Like film productions, film festivals are often concentrated, periodic events that take place over a few months, which may also allow them to be exempt from Fair Labor Standards Act protections such as federal minimum wage and overtime pay laws. In many cases, seasonal staffers—from travel coordinators to theater managers to print traffickers and box office staff—are hired just a month out from their start-dates. They drop into a city at the last minute, crash on a friend’s couch, work themselves to the bone, and then go onto the next event.

“The compressed timeline of festivals creates this cycle where it’s difficult to spread out the work and think more about long-term plans,” explains Sun, who doesn’t plan to return to the film festival world because of the time and financial pressures. During crunch time as a programmer, she recalls “watching eight features a day sometimes, which means you have to watch films while making dinner or out of the corner of your eye, or even two films at once, just to get all the way through the submissions pool.”

Many media nonprofits also struggle with simply staying in the black. As San Francisco International Film Festival Director of Programming Jessie Fairbanks says, “Something I wrestle with constantly is, How do you compensate people with competitive rates when you’re also working to keep the lights on?” Fairbanks, who previously worked at Hot Springs and DOC NYC, among other festivals, argues, “Like most systems right now, the entire festival model has to be completely restructured for nonprofits to have the kind of money and resources necessary to pay seasonal workers the wages they deserve and cover their travel and accommodation.”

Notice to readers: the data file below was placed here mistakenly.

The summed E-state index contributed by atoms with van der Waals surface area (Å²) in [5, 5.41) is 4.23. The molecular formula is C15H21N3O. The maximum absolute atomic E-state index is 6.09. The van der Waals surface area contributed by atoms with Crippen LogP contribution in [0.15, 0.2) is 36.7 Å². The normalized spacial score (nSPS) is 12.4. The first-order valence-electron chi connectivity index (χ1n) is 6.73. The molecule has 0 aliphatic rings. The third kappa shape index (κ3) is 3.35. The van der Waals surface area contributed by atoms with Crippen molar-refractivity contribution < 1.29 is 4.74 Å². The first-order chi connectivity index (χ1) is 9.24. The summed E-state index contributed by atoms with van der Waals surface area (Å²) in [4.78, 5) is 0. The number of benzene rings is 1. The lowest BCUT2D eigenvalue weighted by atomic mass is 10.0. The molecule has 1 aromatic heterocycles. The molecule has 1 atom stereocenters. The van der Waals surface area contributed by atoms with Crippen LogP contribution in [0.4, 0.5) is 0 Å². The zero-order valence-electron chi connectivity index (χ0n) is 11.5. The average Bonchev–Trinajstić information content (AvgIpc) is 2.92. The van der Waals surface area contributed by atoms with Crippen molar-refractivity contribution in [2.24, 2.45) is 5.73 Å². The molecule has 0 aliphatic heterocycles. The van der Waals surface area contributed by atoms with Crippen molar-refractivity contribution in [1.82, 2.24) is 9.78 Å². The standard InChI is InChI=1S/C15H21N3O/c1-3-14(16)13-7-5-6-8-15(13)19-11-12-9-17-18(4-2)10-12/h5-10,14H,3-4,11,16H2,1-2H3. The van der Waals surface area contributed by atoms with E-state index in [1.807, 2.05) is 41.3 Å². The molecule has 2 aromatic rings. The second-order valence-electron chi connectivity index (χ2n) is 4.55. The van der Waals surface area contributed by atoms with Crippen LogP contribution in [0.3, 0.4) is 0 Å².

Lela Meadow-Conner, executive director of the Film Festival Alliance and founder of Kansas-based mamafilm, believes conversations about labor need to be taken out of the anonymity of Instagram accounts and into board meetings. “We need to make sure leadership and their boards and funders understand this is a systemic problem, and come up with a baseline of regulations that are fair,” she says. But creating more equitable exhibition institutions will take investments; even Meadow-Conner admits that she currently can’t afford to pay herself.


In 2020, the Film Festival Alliance partnered with Chicago production company Full Spectrum Features to launch a Film Festival Leadership Lab to help instigate change at the top of organizations and “counteract some of the ingrained behavior” of the past, adds Barbara Twist, FFA Associate Director and Director of Partnerships at the Vidiots Foundation, an exhibition and community space in Los Angeles. “Our hope is to focus on national advocacy, and go to larger funding bodies such as the NEA to help the festivals understand that process,” she says.

As Twist moves forward with her mission to fundraise for a post-pandemic relaunch of Vidiots, she acknowledges that, unlike the scrappy DIY-run models of the past, the new organization will require “rules, structure and boundaries,” and perhaps most importantly, “we need to 100% fundraise more.”